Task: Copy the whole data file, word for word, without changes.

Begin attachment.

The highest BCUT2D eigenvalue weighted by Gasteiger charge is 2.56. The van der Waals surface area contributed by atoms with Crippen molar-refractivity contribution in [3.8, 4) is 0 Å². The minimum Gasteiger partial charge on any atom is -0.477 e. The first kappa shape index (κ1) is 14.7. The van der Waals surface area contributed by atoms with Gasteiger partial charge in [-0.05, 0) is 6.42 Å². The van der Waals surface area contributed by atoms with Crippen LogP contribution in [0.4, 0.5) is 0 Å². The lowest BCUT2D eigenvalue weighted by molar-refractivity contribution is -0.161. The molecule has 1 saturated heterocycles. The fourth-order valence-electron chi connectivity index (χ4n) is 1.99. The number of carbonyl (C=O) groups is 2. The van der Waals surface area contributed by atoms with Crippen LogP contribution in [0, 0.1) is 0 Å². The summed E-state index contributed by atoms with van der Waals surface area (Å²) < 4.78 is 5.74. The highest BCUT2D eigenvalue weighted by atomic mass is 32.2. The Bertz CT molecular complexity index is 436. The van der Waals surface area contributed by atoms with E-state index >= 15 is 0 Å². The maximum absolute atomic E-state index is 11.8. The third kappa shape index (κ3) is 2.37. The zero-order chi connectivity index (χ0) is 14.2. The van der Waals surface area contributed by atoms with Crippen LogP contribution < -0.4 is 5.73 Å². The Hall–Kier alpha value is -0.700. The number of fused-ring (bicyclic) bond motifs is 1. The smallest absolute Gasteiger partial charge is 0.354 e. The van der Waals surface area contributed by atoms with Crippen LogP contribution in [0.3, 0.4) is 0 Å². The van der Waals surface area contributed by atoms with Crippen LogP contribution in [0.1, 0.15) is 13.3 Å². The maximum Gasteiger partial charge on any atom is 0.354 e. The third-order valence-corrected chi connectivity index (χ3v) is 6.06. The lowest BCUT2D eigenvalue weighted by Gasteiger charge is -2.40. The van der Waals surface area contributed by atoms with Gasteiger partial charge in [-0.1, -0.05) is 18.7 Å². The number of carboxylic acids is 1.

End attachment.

The highest BCUT2D eigenvalue weighted by Gasteiger charge is 2.56. The van der Waals surface area contributed by atoms with Crippen molar-refractivity contribution in [3.8, 4) is 0 Å². The minimum Gasteiger partial charge on any atom is -0.477 e. The first kappa shape index (κ1) is 14.7. The van der Waals surface area contributed by atoms with Gasteiger partial charge in [-0.05, 0) is 6.42 Å². The van der Waals surface area contributed by atoms with Crippen LogP contribution in [0.4, 0.5) is 0 Å². The lowest BCUT2D eigenvalue weighted by molar-refractivity contribution is -0.161. The molecule has 1 saturated heterocycles. The fourth-order valence-electron chi connectivity index (χ4n) is 1.99. The number of carbonyl (C=O) groups is 2. The van der Waals surface area contributed by atoms with Crippen LogP contribution in [0, 0.1) is 0 Å². The summed E-state index contributed by atoms with van der Waals surface area (Å²) < 4.78 is 5.74. The highest BCUT2D eigenvalue weighted by atomic mass is 32.2. The Bertz CT molecular complexity index is 436. The van der Waals surface area contributed by atoms with E-state index >= 15 is 0 Å². The maximum absolute atomic E-state index is 11.8. The third kappa shape index (κ3) is 2.37. The zero-order chi connectivity index (χ0) is 14.2. The van der Waals surface area contributed by atoms with Crippen LogP contribution < -0.4 is 5.73 Å². The Hall–Kier alpha value is -0.700. The number of fused-ring (bicyclic) bond motifs is 1. The smallest absolute Gasteiger partial charge is 0.354 e. The van der Waals surface area contributed by atoms with Crippen LogP contribution in [0.3, 0.4) is 0 Å². The van der Waals surface area contributed by atoms with Crippen LogP contribution in [0.1, 0.15) is 13.3 Å². The maximum Gasteiger partial charge on any atom is 0.354 e. The third-order valence-corrected chi connectivity index (χ3v) is 6.06. The lowest BCUT2D eigenvalue weighted by Gasteiger charge is -2.40. The van der Waals surface area contributed by atoms with Gasteiger partial charge in [-0.1, -0.05) is 18.7 Å². The number of carboxylic acids is 1.